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Garden

Garden As Paradise And Enclosure.

In 401 B.C.E., the Greek historian Xenophon, in his Oeconomicus, Book IV, introduced the idea of the pleasure garden (Persian, paradeisos, "enclosure") to Greece, based on gardens he had seen while fighting in Persia, and recommended its imitation. Xenophon's description of the Persian gardens was again popularized in 1692 by the Englishman William Temple in his influential Essay upon the Gardens of Epicurs: Or, of Gardening, in the Year 1685 (1692):

a paradise among them [the Persians] seems to have been a large Space of Ground, adorned and beautified with all Sorts of Trees, both of Fruits and of Forest, either found there before it was inclosed [ sic ], or planted after; either cultivated like Gardens, for Shades and for Walks, with Fountains or Streams, and all Sorts of Plants usual in the Climate, and pleasant to the Eye, the Smell, or the Taste; or else employed, like our Parks, for Inclosure [ sic ] and Harbour of all Sorts of Wild Beasts, as well as for the Pleasure of Riding and Walking: And so they were of more or less Extent, and of differing Entertainment, according to the several Humours of the Princes that ordered and inclosed [ sic ] them.… (quoted in Hunt and Willis, pp. 96–97)

Enclosure is central to many types of gardens, including ancient Roman courtyards, which were surrounded by the house, Chinese and Korean coutyard gardens, and Japanese dry rock gardens (karesansui). Unlike the medieval European cloister gardens derived from them, Roman gardens often included mural paintings of gods and landscapes.

The Persian model of the garden as a paradise on earth later evolved into the Islamic chahar-bagh, an enclosed quadrangular garden with central perpendicular paths or canals dividing it into four equal sections. Later made famous in carpets and brought to India by the Mughals, chahar-bagh s, the most famous example of which is the Taj Mahal, reached Europe as the medieval hortus conclusus, or enclosed garden, as a result of the Crusades (1050–1150) and through Islamic gardens in Spain, Italy, and Sicily. Many twentieth-century rose gardens continue this form. Like its Islamic prototypes, the medieval garden was practical and symbolic, evoking the earthly and spiritual pleasures of the biblical Paradise and the Garden of Eden. Secular poetry such as the medieval French Le Roman de la Rose, purportedly composed during a dream in a rose garden, extended the hortus conclusus to include romantic love and Platonic ideals of fulfilment. Paintings and tapestries, too, especially the unicorn tapestries at Cluny Medieval France. Bonnefont Cloister and Herb Garden, modeled after medieval gardens, The Cloisters, New York City. © GAIL MOONEY /CORBIS and the Cloisters of the Metropolitan Museum of Art, showing unicorns and the "Lady in the Garden," take on various symbolic and allegorical readings.

The Garden of Eden, of course, is also a "lost home." Eden is described in Genesis as a kind of chahar- bagh, enclosed, divided into quarters by rivers meeting at right angles in the center, containing the Tree of the Knowledge of Good and Evil. Construed by Jews, Christians, and Muslims as an actual place from the human past, it was distinguished from Paradise, which was an ideal realm to be experienced by the righteous or the beloved of God in the future, and for Christians after their death or after the Second Coming. Eden as a prototype for European gardens was vastly expanded by the literary version John Milton presented in his epic Paradise Lost (1667) as a natural landscape (Hunt, p. 79).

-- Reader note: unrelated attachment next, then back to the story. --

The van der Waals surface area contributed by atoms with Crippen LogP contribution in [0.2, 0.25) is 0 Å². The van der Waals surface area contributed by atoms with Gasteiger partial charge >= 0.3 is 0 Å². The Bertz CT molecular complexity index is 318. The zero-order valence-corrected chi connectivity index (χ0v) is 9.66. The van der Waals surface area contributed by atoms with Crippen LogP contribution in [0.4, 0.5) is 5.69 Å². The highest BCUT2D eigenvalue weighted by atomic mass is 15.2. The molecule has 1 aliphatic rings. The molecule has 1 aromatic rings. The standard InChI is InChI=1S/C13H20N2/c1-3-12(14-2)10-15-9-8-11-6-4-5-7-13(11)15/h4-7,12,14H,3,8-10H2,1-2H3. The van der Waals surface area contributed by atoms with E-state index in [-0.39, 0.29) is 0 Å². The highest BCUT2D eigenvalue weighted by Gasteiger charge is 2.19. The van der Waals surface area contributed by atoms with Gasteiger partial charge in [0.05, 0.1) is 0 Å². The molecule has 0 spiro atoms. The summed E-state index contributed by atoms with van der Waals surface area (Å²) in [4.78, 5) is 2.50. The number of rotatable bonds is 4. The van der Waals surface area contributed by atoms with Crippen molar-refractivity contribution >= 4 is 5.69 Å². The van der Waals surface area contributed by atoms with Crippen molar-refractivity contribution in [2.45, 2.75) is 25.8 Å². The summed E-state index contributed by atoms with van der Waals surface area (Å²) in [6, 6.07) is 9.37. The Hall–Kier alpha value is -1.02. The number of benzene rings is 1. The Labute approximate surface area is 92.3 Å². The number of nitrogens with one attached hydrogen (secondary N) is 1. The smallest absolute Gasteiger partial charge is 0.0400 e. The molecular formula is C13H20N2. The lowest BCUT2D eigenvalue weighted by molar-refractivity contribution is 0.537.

The earliest East Asian depictions of the four Buddhist paradises show Buddhas and Bodhisattvas in palaces surrounded by fragrant trees and flowers, dancers, and musicians. As cave paintings at Dunhuang (China) show, the religious significance of lotus suggested using the visual image of the lotus floating in a pond; azure rectangles of water with pink blossoms began to appear, growing larger, eventually with buds showing souls reborn in paradise as babies. This inspired actual gardens, including the famous Buddhist garden at Anapchi, in Kyongju, Korea (674 C.E.).

The pond at Anapchi shows a second visual allusion to paradise, the Daoist Isles of the Immortals. Depicted here as actual islands, they are sometimes represented by rocks on an "ocean" of dry gravel. Originating with the Chinese emperor Wudi (141–87 B.C.E.), such depictions were originally intended to attract the Immortals themselves, in the hope they would share their secrets.

A number of Fujiwara-period (989–1185) Japanese gardens, starting with the Byodo-in's Phoenix Hall (a villa in Uji outside Kyoto), simulated the Mahayana Paradise described in a sutra that attested to women's ability to reach enlightenment (yiengpruksawan). These gardens were designed to make paradise tangible and imaginable. Since the daughters of the Fujiwara clan were consistently married off to emperors, their eventual enlightenment was important both to their families and to the nation. The ability to visualize paradise was believed to facilitate enlightenment (legendary Queen Vaidehi's instruction by Buddha in meditation through visualization, including visualization of Paradise, was painted at Dunhuang). The construction of gardens as an aid to such visualization meant that the empresses would actually attain Paradise more easily.

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Science EncyclopediaScience & Philosophy: Formate to GastropodaGarden - Death, Time And Temporality, Order And Plenty, The Lost Home, Garden As Paradise And Enclosure. - Gardens in the History of Ideas